Armies of pro-Trump Twitter bots are now promoting WikiLeaks’ CIA dump

The Twitter bots we saw during the presidential campaign have found a new topic to direct their focus on.
Credit: Alan O'Rourke CC2.0

An army of pre-programmed Twitter accounts — many of which are actively associated with online campaigns to post pro-Donald Trump content — are now actively promoting a cache of leaked CIA files published last week by WikiLeaks, according to new research.

About 32,000 unique Twitter accounts — more commonly known as “bots” — tweeted more than 170,000 times using the #Vault7 hashtag on March 8, the day the leaked information was made public. The #CIAHacking hashtag was also used in another 3,800 tweets authored by 2,600 bot accounts.

The network was identified by social media researcher Vlad Shevtsov, who used a software tool to analyze upwards of 44 million tweets; looking for “multiple synchronous operations” to identify “automatic control of an artificial audience.” He described his methodology in greater detail in a blog post written earlier this month.

Many of the same bots creating tweets around Vault 7 can also be traced back to a larger network of automated accounts that worked to popularize negative stories, memes and other content about Sen. Ted Cruz, R-Texas, during the 2016 U.S. presidential campaign, Shevtsov said.


All 32,000 bots similarly follow one of two Twitter accounts — @Don_Vito_08 or @LindaSuhler. Both accounts are “related with pro-trump botnets and [have been] used for launching and escalating media scandals,” said Shevtsov, the founder of social media research firm Social Puncher and the blog “SadBotTrue.”

Patrick Ruffini, co-founder of digital intelligence firm Echelon Insights, was among the first to identify the @Don_Vito_08 account as a cog in a pro-Trump network.

The @Don_Vito_08 handle first became famous when Trump, while on the campaign trail, retweeted an image posted by the account that compared the appearance of Melania Trump to Cruz’s wife, Heidi.

“All of these bots are active retweeters; they are mostly sharing links and tweets with hashtags and liking each other’s posts,” Shevtsov explained. “The bots are used for imitation of mass endorsement and manipulation [of trending results].”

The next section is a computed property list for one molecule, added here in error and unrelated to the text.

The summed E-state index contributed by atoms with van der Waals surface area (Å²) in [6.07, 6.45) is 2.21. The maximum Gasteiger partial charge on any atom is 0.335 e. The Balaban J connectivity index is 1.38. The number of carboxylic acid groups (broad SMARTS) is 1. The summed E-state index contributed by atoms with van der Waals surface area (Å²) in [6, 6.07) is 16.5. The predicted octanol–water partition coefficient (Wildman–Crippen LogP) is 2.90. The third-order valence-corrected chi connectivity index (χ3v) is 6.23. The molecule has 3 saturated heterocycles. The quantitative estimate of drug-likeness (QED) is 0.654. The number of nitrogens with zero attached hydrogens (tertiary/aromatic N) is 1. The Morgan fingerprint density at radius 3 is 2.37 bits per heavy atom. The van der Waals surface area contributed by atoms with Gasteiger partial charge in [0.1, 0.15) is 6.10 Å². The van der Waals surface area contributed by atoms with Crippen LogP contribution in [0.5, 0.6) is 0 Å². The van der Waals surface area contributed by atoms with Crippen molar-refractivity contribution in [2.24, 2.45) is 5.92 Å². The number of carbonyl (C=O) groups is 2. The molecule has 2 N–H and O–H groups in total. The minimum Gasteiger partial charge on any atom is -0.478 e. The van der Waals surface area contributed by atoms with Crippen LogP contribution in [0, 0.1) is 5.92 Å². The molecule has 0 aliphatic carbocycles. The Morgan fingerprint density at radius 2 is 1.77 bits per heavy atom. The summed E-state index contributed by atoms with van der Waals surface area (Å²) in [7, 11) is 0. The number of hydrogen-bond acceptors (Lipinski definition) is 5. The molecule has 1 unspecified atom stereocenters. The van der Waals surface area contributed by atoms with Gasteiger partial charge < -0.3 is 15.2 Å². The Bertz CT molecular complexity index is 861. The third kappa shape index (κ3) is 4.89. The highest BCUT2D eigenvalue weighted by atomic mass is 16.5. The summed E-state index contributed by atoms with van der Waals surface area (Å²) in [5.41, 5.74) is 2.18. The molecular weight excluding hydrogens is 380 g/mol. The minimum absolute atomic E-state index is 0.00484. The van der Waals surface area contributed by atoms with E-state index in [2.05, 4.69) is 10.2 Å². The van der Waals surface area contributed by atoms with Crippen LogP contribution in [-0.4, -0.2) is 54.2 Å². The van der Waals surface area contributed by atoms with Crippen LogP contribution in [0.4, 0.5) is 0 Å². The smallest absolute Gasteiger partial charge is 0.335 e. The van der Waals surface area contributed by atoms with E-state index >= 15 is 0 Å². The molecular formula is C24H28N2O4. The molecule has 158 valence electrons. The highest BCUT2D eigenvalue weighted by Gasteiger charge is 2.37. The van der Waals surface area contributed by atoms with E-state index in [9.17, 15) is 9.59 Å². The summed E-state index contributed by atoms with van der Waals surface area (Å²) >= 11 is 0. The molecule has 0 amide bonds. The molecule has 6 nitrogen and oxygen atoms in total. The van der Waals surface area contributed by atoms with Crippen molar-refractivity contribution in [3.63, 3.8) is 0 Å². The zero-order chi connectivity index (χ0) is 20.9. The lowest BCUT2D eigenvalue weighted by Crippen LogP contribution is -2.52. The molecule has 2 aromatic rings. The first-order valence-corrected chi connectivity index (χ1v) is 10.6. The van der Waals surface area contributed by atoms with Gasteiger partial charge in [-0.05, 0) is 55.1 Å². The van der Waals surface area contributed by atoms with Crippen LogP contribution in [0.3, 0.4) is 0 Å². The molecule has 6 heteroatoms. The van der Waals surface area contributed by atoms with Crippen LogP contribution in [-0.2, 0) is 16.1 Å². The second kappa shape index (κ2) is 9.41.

The leaked CIA library — which WikiLeaks claims to have acquired from a disgruntled defense contractor — contains information about exploits used by the spy agency to exploit several popular software and hardware products. Among other things, the document dump revealed a CIA resource named “Umbrage,” which appears to function as a repository for catalogued, reusable malware samples.


Some of the #Vault7 and #CIAHacking tweets authored by the bots mischaracterize content in the leaked archive. One of the more popular conspiracy theories being forwarded by these bots so far — which was also identified by The Daily Beast — suggests that the CIA hacked the Democratic National Committee and framed Russia as part of an elaborate false flag operation. In this context, the bots have pointed to Umbrage  as evidence that the CIA cannot be trusted when it comes to attribution.

Examples of Tweets discussing Umbrage

On Jan. 6, the Office of the Director of National Intelligence published a declassified 25-page report about Russian hacking operations aimed at the U.S. presidential election. In the report, the U.S. intelligence community noted that Russian intelligence services not only breached U.S. political organizations but also weaponized some of the information they obtained by distributing that material into media channels.

It remains unclear who is controlling the elaborate, propaganda-inducing network now being used to promote WikiLeaks’ Vault7 release.


Samuel Woolley, the director of research for the Computational Propaganda Project at the University of Oxford, told CyberScoop it is “very tricky to draw conclusions” about where bots originate and who may control them.

“Location stamps on Twitter accounts, and those on posts, can be easily forged and most of the more sophisticated bot makers use VPNs to prevent IP tracking,” said Woolley. “Research shows that lone citizens, civic groups, and small firms in the U.S. that have built, launched, or sold bots that attempt to manipulate public opinion during the election. Bots can also be bought on sites like Fiverr, and those could be build in Russia, India, Vietnam, or any number of countries.”

According to a newly released study by the University of Southern California, as much as 15 percent of Twitter accounts are controlled by software instead of humans — translating into 48 million dummy accounts for a website with just 319 million active users per month.

“The market for online automation is global,” Woolley said. “It’s safe to say that one of the most interesting aspects of Twitter bots is that anyone with rudimentary coding knowledge can launch them using the Twitter API. More complicated [bot networks], those targeted at specific events like the Crimea crisis or the U.S. presidential election, show sophistication in terms of intent or purpose and are therefore likely build and launched by political actors with more financial and intellectual capital.”

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